I had a wonderful opportunity in May, 2011 to visit the small town of Wadhurst in the UK to give two workshops on image processing in astrophotography to the Wadhurst Astro Club. It is a delightful area about 40 miles south of London and 7 miles south of Tunbridge Wells. My wife and I actually stayed in a pub. After unpacking, we decided to take a walk and came across a very interesting sign. I only had my iPhone with me, so I captured a picture of the sign. It had a picture of a very old house. There were two dates on the post; 1253 and 1953. Doing a bit of historical digging, it turns out that Wadhurst was Wadeherst (Anglo-Saxon) in early records and probably derives from Wada, which is believed to be the name of a Saxon tribe who populated the area and cleared it of trees in the 7th or 8th century. Henry III granted Wadhurst its charter in 1253. Aha! So, my guess is that sign was put up in 1953 commemorating the 700th anniversary of the town charter. In recognition of its antiquity, I decided to add something even older to the picture. I added my tricolor narrowband image of Melotte 15 in the Heart nebula, IC 1805, to the sky background. One of the things that I've learned in presenting astrophotographs over the years is that many people not involved in astronomy have some difficulty relating to images of galaxies or nebula. There is no common frame of reference. We do not see these objects in our everyday lives. I've already discussed the issue that we make the invisible visible in astrophotography, since all of these objects are too weak to activate our color vision, even in large telescopes. So, we amplify the signals in our computers to show you what the object would look like if we had more sensitive color vision. Still, these objects are outside our evolved frame of reference. So, by combining a terrestial scene, something we can relate to, with the astronomical object, we now gain that frame of reference. Certainly, this is a different form of the art, but I hope that you like it.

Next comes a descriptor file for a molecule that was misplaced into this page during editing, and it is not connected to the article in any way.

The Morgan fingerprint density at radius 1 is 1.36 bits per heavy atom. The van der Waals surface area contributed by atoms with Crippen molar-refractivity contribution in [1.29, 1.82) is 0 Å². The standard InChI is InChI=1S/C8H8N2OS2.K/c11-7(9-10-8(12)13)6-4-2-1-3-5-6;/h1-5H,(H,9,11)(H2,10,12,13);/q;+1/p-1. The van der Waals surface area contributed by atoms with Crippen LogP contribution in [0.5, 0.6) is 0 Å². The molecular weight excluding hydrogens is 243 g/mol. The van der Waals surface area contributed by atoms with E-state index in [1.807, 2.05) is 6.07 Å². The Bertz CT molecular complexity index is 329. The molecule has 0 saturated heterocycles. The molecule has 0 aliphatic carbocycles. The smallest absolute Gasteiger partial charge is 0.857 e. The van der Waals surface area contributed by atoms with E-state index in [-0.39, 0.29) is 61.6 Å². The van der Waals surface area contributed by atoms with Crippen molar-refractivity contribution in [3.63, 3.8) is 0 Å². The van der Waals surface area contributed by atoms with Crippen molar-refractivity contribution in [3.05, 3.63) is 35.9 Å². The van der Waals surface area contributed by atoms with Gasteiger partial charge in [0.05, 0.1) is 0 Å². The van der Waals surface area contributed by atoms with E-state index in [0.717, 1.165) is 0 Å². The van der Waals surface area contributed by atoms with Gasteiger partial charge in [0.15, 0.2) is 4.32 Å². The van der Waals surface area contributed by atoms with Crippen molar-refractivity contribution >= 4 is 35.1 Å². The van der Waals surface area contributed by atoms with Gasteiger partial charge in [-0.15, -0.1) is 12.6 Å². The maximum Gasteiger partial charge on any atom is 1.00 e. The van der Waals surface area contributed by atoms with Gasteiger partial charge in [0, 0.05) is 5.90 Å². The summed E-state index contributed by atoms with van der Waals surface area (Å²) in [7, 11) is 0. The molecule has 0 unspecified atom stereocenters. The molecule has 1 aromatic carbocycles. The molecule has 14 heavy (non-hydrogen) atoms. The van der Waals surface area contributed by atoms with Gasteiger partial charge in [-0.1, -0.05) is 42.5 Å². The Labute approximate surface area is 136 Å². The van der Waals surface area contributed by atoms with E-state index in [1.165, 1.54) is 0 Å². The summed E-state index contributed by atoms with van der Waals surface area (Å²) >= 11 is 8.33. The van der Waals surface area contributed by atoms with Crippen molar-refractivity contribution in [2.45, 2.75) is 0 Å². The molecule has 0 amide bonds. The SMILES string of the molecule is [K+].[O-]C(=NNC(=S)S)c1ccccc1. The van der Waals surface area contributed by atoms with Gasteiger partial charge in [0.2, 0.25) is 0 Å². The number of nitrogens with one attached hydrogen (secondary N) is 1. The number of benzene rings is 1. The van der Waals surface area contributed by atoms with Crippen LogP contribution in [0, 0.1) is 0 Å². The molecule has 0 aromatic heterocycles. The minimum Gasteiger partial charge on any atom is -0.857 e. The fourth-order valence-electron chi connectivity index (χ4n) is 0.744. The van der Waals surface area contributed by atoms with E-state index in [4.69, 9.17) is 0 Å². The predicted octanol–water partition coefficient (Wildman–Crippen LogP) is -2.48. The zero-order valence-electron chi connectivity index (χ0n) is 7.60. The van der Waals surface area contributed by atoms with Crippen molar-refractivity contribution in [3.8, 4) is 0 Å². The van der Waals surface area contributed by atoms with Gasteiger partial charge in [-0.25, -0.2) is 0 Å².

Image Date: 05/13/2011